All international meets seeking peace in Afghanistan are in vain if they stake peace in this war-torn country on the goodwill of the Taliban to join a democratic government and Pakistan’s sincerity. The Taliban captured power in Afghanistan (1996-2001) not by the will of the Afghan people but by the will of the Pakistan Army which forced them on Afghanistan. They ruled the country with terror and with a puritan version of Islamic rules. Pakistan, which treated the Taliban as its assets, campaigned for the diplomatic recognition of the illegal government of Taliban. It could persuade only Saudi Arabia and United Arab Emirates (UAE). They at once withdrew their recognition when the US started acting against the Taliban administration in October 2001. Recent reports claim that before the US action even China was toying with the idea of recognising the Taliban’s regime – may be because of Pakistan’s pleadings.
No number of international conferences on Afghanistan can bring peace in that country for a few simple reasons; firstly, the world is not willing to name the Taliban as a terrorist outfit. So far it seems obliged to carry them on its shoulders like the old man and the sea. Secondly, Pakistan’s dream of controlling Afghanistan cannot be realised without reinstalling the Taliban in Kabul. Thirdly, the Taliban knows it very well that they will be committing harakiri if they compromise their rabid Islamic ideology to join a system of governance which they have already rejected as un-Islamic. The Afghan government also faces the dilemma about how much space it can give to Taliban if there is an agreement on power sharing with them without inflicting self-annihilation. That will mean that demolition of the country’s achievements in the fields of democracy, economy, education, human rights, culture and foreign relations. And finally, Pakistan’s obsession of a ‘strategic depth’ in Afghanistan would always make peace elusive in this endless war-torn country.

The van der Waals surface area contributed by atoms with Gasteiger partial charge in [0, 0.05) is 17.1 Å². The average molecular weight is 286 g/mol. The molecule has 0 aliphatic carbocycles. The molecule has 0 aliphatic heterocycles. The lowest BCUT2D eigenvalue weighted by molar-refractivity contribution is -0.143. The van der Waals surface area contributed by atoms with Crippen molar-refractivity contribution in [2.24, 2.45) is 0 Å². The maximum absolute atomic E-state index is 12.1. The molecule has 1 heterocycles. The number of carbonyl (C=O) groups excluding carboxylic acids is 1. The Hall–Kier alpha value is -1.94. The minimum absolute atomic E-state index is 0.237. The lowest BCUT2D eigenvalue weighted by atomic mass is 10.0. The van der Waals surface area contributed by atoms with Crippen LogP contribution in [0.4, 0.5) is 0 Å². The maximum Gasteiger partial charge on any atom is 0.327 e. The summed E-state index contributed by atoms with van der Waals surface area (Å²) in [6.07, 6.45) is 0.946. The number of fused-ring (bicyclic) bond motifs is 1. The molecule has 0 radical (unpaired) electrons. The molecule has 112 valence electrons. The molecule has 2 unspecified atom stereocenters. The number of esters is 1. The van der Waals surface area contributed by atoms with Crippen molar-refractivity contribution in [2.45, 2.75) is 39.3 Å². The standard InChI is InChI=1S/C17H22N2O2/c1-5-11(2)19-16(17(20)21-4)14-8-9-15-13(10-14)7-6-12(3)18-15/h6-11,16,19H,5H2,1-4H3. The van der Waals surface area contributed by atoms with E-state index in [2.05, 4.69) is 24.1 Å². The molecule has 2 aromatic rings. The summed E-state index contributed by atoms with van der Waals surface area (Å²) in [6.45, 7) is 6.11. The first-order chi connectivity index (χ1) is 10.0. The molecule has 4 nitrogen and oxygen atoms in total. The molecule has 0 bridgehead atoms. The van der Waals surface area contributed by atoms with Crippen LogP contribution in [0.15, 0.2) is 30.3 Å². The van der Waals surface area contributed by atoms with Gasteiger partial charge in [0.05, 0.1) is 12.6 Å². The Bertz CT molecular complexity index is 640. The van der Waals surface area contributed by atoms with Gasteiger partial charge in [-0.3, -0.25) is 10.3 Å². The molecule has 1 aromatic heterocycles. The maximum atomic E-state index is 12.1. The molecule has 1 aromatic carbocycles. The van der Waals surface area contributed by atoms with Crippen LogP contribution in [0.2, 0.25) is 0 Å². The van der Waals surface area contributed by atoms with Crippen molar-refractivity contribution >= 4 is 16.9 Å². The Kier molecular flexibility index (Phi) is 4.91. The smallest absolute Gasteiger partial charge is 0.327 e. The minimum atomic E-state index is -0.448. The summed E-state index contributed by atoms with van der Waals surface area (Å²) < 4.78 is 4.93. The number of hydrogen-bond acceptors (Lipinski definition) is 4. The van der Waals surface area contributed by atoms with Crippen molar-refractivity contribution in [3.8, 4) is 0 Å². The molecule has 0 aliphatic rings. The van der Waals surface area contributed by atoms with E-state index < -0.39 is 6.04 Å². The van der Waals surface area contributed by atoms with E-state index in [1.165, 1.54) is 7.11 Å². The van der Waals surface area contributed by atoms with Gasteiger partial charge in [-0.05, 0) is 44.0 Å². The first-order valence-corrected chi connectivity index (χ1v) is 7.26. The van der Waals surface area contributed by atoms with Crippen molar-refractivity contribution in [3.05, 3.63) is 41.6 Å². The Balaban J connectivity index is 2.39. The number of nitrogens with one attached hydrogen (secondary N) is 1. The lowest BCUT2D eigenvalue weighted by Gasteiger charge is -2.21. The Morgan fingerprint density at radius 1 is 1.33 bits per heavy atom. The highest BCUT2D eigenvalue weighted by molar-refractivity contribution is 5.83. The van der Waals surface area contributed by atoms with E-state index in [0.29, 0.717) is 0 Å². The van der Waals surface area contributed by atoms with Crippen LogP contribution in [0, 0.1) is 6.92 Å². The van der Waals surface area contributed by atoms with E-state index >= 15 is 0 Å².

(The author is a Kashmir based senior journalist and columnist )